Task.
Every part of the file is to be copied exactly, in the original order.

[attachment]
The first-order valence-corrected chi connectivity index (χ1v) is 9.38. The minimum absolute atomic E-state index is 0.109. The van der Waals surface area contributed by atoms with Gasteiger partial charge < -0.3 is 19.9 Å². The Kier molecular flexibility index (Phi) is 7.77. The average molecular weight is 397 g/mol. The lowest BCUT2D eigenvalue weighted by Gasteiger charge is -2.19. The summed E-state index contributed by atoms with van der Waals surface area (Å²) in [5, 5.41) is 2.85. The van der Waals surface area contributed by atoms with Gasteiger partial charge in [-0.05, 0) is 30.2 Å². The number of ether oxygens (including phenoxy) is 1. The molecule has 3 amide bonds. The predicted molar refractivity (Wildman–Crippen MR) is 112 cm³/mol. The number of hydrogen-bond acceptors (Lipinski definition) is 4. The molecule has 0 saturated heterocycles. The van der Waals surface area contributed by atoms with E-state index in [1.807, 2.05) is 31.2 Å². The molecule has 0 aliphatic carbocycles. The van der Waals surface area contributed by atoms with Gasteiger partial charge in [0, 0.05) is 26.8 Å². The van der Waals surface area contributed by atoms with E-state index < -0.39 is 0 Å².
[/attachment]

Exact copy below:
The first-order valence-corrected chi connectivity index (χ1v) is 9.38. The minimum absolute atomic E-state index is 0.109. The van der Waals surface area contributed by atoms with Gasteiger partial charge < -0.3 is 19.9 Å². The Kier molecular flexibility index (Phi) is 7.77. The average molecular weight is 397 g/mol. The lowest BCUT2D eigenvalue weighted by Gasteiger charge is -2.19. The summed E-state index contributed by atoms with van der Waals surface area (Å²) in [5, 5.41) is 2.85. The van der Waals surface area contributed by atoms with Gasteiger partial charge in [-0.05, 0) is 30.2 Å². The number of ether oxygens (including phenoxy) is 1. The molecule has 3 amide bonds. The predicted molar refractivity (Wildman–Crippen MR) is 112 cm³/mol. The number of hydrogen-bond acceptors (Lipinski definition) is 4. The molecule has 0 saturated heterocycles. The van der Waals surface area contributed by atoms with E-state index in [1.807, 2.05) is 31.2 Å². The molecule has 0 aliphatic carbocycles. The van der Waals surface area contributed by atoms with Gasteiger partial charge in [0, 0.05) is 26.8 Å². The van der Waals surface area contributed by atoms with E-state index < -0.39 is 0 Å².